South West Region - American Begonia Society
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Begonias as yard plants

Bill Claybaugh
This article originally appeared in The Begonian
January/February 2006 in the "Conservation Comments" series.

Over the past two summers Iíve been experimenting with various begonias to test their suitability as yard plants. Before starting the work, I established several judging criteria, for obviously if one is careful, you can usually find some spot in the yard for about any begonia. No, I wanted to go one step farther and find plants the met some tough requirements; those varieties that would thrive in the ground as perennials in a typical flowerbed, and with little special care. The specific criteria were:
1. Resistant to freezing: able to withstand 25 degrees Fahrenheit for several hours without cover, or longer with light cover.
2. Quick growing: the plant must rapidly recover once spring arrives.
3. Large in size: attain a height of at least two feet in one growing season, three to four feet preferred.
4. Sun resistant: able to withstand 2 to 4 hours of direct sun during some part of the day.
5. Attractive: I like them all, but the reds, silvers and pure greens are especially nice.
In addition, I wanted some ground covers with all these requirements, except height, to fill in around these plants to enhance the overall appearance.

I started this work by planting six-inch pots of over 70 different varieties in various spots in eight large flowerbeds all around the yard. Sun intensity varied widely from full shade to full sun. It quickly became apparent that high levels of sunlight would burn almost all plants when they are first exposed. Even the best, most sun-resistant plant takes some time to build up its immunity. As an example, I put an especially fine specimen of B. nelumbiifolia into a location with four hours of direct afternoon sun. It immediately sun burned, loosing all of its leaves. I then moved the plant (a bare rhizome) to a shaded area and over a two-month period, slowly exposed it to more and more direct sunlight. Finally, the plant was able to withstand the same four hours of direct sun that had previously burned it.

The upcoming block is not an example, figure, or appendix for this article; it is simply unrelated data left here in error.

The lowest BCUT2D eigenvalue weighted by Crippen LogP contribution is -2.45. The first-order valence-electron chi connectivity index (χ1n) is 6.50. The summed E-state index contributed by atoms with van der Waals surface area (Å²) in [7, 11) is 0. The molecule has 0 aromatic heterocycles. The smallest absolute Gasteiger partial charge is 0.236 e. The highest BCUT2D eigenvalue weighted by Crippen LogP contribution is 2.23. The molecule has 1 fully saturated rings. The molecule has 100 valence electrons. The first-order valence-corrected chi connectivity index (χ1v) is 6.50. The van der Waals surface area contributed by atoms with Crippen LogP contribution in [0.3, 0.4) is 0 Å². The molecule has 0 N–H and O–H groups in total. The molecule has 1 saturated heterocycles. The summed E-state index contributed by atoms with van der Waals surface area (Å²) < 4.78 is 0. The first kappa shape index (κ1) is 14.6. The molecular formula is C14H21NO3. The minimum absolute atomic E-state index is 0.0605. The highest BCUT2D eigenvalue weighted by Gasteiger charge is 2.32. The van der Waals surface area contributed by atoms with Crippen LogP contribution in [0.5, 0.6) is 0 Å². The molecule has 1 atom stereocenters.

The ability to withstand low temperatures, and recover is a must for me. I want these plants to be perennials, not annuals. The first spring I was surprised that many of my favorites just couldnít recover fast enough to be attractive. Among these attractive but slow or low growing varieties are B. heracleifolia, manicata, paleata, Cajon Valley, Rip Van Winkle, and Sir John Falstaff. Before long, I realized that I needed to concentrate on large growing varieties. That conclusion seems obvious now, but at the time, I was enchanted by some low growing rhizomatous plants that just canít make it in the flowerbed.

Let me now share my results after these two years of experimentation. For canes, most will meet all the above requirements except direct sun exposure. Among those that I tested that were especially nice were B. Di-Erna, Hazels Front Porch, Superba Kensii, Emerald King, Esther Albertine, and Sophie Cecile. Several others show promise but need more time in the ground to get the size desired. I find that canes need something special to really make it in the sun. One such special ingredient is U062. There are currently five very attractive and popular canes that have U062 in their background, namely B. Burning Bush, Serenity, Sinbad, Don Miller, and Maurice Amey. These plants with their red and silver coloration will take a high level of direct sun without burning. Of course U062 is the most sun resistant, but it will not tolerate cold and dies somewhere around 40 degrees. The variety B. Looking Glass also appears to be sun resistant to some degree.

Many of the red tinted rhizomatous variety are good under the conditions tested, the best being B. Selph's Mahogany, Lucky Stars, Bashful Bandit, Plum Gorgeous, Risas Reward, and Kit Jeans Mounger. These plants will take the elements, cold or sun, and just keep coming back for more. Some of the black rhizomatous plants, B. Black Coffee, Black Velvet, Black Beauty, and Joe Hayden, are almost as good but are smaller, donít recover as fast, and may not be as sun resistant.

When we go to dark green/red/silver colored plants we find several winners, most of which are quite large. I especially like B. Big Mac, Mary Bucholtz, Mirage, Shadow Box, and Caribbean King. Each of these will exceed three feet in height, quickly, and have large luxurious leaves. For the light green colored plants, my favorites are B. nelumbiifolia, popenoei, sericoneura, fribergensis, Holly Moon, and Washington State,. Anyone of these makes a great accent plant to enhance any flowerbed.

Finally, for ground cover I found that B. convolvulacea, Withlacoochee, and Panasoffkee will rapidly return the next spring and get more lush and vigorous throughout the summer. In closing Iíll note one last thing; if I only grew seven begonias as yard plants they would be B. nelumbiifolia, scabrida, Caribbean King, Washington State, Plum Gorgeous, Risas Reward and Di-Erna; the best of the best.

bec: 11/1/05